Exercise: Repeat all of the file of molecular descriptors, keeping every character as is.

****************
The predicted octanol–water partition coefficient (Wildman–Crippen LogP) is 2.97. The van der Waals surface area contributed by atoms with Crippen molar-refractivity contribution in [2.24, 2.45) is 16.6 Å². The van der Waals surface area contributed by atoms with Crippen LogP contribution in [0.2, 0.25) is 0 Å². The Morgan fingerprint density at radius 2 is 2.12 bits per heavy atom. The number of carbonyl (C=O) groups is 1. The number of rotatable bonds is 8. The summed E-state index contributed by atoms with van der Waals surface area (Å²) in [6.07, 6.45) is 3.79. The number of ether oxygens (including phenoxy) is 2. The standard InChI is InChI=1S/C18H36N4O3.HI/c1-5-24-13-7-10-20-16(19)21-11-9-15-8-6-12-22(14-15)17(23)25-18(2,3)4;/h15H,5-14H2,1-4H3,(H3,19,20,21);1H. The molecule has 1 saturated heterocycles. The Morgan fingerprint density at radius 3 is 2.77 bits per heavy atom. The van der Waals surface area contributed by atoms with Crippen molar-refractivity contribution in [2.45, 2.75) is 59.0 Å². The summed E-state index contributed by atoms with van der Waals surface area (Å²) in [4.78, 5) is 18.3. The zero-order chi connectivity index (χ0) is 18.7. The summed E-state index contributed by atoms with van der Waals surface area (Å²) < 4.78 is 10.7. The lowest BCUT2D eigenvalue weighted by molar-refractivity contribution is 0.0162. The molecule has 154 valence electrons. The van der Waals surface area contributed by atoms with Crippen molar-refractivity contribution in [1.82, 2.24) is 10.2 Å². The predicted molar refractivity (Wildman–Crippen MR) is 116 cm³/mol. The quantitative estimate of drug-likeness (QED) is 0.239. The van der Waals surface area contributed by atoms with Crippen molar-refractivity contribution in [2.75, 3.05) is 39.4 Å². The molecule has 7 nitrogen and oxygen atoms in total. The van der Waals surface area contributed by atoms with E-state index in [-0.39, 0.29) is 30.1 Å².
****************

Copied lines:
The predicted octanol–water partition coefficient (Wildman–Crippen LogP) is 2.97. The van der Waals surface area contributed by atoms with Crippen molar-refractivity contribution in [2.24, 2.45) is 16.6 Å². The van der Waals surface area contributed by atoms with Crippen LogP contribution in [0.2, 0.25) is 0 Å². The Morgan fingerprint density at radius 2 is 2.12 bits per heavy atom. The number of carbonyl (C=O) groups is 1. The number of rotatable bonds is 8. The summed E-state index contributed by atoms with van der Waals surface area (Å²) in [6.07, 6.45) is 3.79. The number of ether oxygens (including phenoxy) is 2. The standard InChI is InChI=1S/C18H36N4O3.HI/c1-5-24-13-7-10-20-16(19)21-11-9-15-8-6-12-22(14-15)17(23)25-18(2,3)4;/h15H,5-14H2,1-4H3,(H3,19,20,21);1H. The molecule has 1 saturated heterocycles. The Morgan fingerprint density at radius 3 is 2.77 bits per heavy atom. The van der Waals surface area contributed by atoms with Crippen molar-refractivity contribution in [2.45, 2.75) is 59.0 Å². The summed E-state index contributed by atoms with van der Waals surface area (Å²) in [4.78, 5) is 18.3. The zero-order chi connectivity index (χ0) is 18.7. The summed E-state index contributed by atoms with van der Waals surface area (Å²) < 4.78 is 10.7. The lowest BCUT2D eigenvalue weighted by molar-refractivity contribution is 0.0162. The molecule has 154 valence electrons. The van der Waals surface area contributed by atoms with Crippen molar-refractivity contribution in [1.82, 2.24) is 10.2 Å². The predicted molar refractivity (Wildman–Crippen MR) is 116 cm³/mol. The quantitative estimate of drug-likeness (QED) is 0.239. The van der Waals surface area contributed by atoms with Crippen molar-refractivity contribution in [2.75, 3.05) is 39.4 Å². The molecule has 7 nitrogen and oxygen atoms in total. The van der Waals surface area contributed by atoms with E-state index in [-0.39, 0.29) is 30.1 Å².